CALEA Accreditation

The CALEA accreditation programs involve a comprehensive review of a law enforcement agency's organization, management, operations and administration. The East Bay Regional Park District Police Department began the accreditation process in 2010 with a self-assessment examination by the agency to determine whether it complied with all applicable standards. It concluded with an on-site inspection by CALEA assessors and a final review hearing by the commission. Participation in the CALEA accreditation program is voluntary, but successful completion provides a law enforcement agency with a nationally recognized award of excellence and professional achievement. The East Bay Regional Park District Police Department received its re-accreditation in July 2013.

On July 20, 2016, in Baltimore, Maryland, the internationally-recognized Commission on Accreditation for Law Enforcement Agencies, Inc. (CALEA) awarded the East Bay Regional Park District Police Department with its third official accreditation, continuing as one of only sixteen CALEA-accredited agencies in California. 

This award was distinguished from the previous two in that it was an “Accreditation with Excellence” award, which is intended to provide agencies an opportunity to be further recognized for the effective use of accreditation as a model for the delivery of enhanced public safety services and management professionalism. East Bay Regional Parks Police was the only California agency recognized at the Maryland conference.

To receive each accreditation, the East Bay Regional Park District Police Department participated in an intense three-year process, complying with over 400 primary and nearly 1,200 overall standards set forth by the commission. These standards touched on every facet of the department from administrative to operational services.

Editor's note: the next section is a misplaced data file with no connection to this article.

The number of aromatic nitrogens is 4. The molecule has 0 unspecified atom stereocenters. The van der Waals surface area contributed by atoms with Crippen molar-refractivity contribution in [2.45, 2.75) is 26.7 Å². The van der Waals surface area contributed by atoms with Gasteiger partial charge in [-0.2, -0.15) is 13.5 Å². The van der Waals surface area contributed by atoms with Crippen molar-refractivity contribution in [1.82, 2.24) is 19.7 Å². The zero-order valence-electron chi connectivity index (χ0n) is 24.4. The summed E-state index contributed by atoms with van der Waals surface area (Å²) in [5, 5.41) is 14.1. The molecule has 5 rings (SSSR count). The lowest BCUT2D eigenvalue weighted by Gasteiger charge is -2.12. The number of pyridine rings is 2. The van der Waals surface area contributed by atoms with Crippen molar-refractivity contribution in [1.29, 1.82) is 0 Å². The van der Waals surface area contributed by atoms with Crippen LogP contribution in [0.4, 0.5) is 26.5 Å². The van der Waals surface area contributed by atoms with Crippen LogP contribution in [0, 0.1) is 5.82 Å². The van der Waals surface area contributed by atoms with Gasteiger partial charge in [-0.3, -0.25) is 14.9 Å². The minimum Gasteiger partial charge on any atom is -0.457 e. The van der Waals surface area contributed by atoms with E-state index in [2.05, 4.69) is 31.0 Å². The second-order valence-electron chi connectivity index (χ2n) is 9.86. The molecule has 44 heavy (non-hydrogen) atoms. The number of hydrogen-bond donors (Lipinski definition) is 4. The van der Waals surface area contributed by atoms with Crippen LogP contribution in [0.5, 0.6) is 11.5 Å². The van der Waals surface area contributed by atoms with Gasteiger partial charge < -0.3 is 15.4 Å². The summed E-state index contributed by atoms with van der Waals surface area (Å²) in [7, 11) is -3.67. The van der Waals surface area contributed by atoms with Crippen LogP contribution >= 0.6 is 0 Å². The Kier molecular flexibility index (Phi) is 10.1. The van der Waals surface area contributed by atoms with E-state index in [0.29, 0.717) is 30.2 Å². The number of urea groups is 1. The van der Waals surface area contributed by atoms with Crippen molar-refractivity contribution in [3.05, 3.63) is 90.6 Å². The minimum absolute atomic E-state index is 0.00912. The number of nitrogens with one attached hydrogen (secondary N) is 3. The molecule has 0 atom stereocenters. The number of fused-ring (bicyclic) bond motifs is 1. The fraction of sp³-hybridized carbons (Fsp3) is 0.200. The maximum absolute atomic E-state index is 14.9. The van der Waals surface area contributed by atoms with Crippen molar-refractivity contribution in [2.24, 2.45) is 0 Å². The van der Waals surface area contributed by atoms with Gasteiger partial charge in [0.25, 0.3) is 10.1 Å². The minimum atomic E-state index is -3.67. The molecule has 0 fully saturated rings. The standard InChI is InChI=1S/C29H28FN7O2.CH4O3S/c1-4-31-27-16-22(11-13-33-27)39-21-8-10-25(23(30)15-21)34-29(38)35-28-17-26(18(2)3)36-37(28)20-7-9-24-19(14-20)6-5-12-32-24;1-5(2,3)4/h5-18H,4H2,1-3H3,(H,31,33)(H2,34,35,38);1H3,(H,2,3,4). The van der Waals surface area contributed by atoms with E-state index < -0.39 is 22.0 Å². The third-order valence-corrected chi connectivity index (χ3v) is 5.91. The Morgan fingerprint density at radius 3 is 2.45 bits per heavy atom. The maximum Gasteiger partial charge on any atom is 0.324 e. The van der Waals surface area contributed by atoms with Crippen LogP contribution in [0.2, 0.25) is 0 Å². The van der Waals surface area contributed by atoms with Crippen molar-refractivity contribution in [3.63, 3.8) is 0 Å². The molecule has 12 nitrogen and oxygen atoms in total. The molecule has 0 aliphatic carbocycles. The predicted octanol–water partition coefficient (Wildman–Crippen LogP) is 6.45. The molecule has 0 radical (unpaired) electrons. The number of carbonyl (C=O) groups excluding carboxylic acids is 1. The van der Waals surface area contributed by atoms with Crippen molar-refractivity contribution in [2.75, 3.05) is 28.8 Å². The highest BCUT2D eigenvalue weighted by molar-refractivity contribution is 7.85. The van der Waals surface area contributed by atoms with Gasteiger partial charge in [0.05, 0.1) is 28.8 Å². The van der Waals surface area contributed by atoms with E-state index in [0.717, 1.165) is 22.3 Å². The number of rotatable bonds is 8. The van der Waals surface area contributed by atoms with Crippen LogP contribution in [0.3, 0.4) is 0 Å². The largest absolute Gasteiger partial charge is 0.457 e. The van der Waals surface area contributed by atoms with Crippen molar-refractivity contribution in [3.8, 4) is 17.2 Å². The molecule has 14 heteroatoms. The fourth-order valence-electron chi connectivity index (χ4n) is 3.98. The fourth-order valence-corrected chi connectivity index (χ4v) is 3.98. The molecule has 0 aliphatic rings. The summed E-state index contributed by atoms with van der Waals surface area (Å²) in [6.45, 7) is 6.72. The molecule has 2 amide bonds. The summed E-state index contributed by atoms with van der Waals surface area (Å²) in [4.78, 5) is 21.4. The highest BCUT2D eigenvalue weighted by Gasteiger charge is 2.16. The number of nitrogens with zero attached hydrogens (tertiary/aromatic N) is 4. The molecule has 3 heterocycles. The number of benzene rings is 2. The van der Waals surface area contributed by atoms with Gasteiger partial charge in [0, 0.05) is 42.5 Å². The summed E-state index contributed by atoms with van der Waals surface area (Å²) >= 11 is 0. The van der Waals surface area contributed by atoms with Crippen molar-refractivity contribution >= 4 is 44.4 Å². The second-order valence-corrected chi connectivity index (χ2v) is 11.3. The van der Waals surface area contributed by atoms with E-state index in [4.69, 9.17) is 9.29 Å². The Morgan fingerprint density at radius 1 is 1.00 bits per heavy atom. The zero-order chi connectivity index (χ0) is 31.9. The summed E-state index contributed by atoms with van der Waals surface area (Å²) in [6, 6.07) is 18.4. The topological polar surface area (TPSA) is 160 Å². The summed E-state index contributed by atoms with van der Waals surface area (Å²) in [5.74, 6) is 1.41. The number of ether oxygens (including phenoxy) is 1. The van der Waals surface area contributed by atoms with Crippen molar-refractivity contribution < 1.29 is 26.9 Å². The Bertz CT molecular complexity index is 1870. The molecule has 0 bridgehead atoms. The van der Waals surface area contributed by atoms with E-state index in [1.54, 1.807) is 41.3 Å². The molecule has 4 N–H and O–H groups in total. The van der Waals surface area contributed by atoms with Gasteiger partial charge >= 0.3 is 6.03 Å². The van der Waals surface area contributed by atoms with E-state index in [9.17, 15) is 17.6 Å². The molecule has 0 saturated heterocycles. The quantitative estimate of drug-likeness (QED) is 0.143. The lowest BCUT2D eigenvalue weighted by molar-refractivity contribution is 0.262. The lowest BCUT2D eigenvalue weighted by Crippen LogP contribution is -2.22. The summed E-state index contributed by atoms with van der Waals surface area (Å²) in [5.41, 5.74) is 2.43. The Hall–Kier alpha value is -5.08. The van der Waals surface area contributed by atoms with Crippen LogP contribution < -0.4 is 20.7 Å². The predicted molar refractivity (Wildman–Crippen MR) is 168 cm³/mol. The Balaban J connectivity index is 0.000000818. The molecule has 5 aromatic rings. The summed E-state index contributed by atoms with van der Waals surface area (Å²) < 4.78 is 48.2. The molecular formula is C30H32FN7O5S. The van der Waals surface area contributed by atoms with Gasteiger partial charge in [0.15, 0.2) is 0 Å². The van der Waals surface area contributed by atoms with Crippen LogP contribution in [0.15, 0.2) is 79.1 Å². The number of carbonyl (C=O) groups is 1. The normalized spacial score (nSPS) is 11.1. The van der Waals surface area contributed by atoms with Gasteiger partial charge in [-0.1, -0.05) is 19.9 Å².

In 2010, Pat O'Brien, General Manager of the East Bay Regional Park District attended the accreditation ceremony. "I'm especially proud of our Public Safety Division under the leadership of Police Chief Tim Anderson," stated O'Brien. "We're one of the few park districts in the nation that has its own sworn police officers. Not only do our officers patrol a vast 100,000+-acre parkland system, they also provide law enforcement services for other agencies and mutual aid assistance for nearly 40 cities in the East Bay."

At peak summer season, the East Bay Regional Park District's Public Safety Division is staffed by over 475 personnel, which includes 160 full-time equivalent employees (69 of whom are sworn police officers who derive their authority under California Penal Code Section 830.1). In addition, the division employs 170 seasonal lifeguards and 186 members of a Volunteer Trail Safety Patrol, and 33ON Call Responder firefighters.

The department includes an Air Support Unit, Marine Patrol, Equestrian Patrol, K-9 Unit, Special Enforcement Unit, Investigations Unit, and a 24-hour-per-day 9-1-1 Communications Center.

"The East Bay Regional Park District Police Department takes pride not only in being a law enforcement agency that has worked hard for this prestigious recognition, but also in being an agency that has earned the respect of its community and the people it serves," stated Chief Anderson.

In its 2010 23-page report, the on-site assessment team concluded, "The members of the East Bay Regional Park District Police Department are very proud of their organization and profession. They strive for excellence and it shows.  The success of that effort is readily apparent. The agency has demonstrated that it is compliance with all applicable standards and has rightfully earned a reputation as an excellent police service."  The assessors for the 2016 on-site assessment were Deputy Chief Cynthia Aaron of the Burleson Police Department, Texas, and Chief Daniel Boring retired from the Culpeper Police Department, Virginia.

The CALEA accreditation with excellence, which is often likened to a Better Business Bureau stamp of approval for public safety agencies, communications centers and training academies, is valid for four years, at which time an accredited agency will apply for review and its third re-accreditation. "CALEA is actually a business model, a way of conducting business with a critical eye.  Our re-accreditation effort for 2020 actually began as soon as our on-site assessment team walked out the door," Anderson said.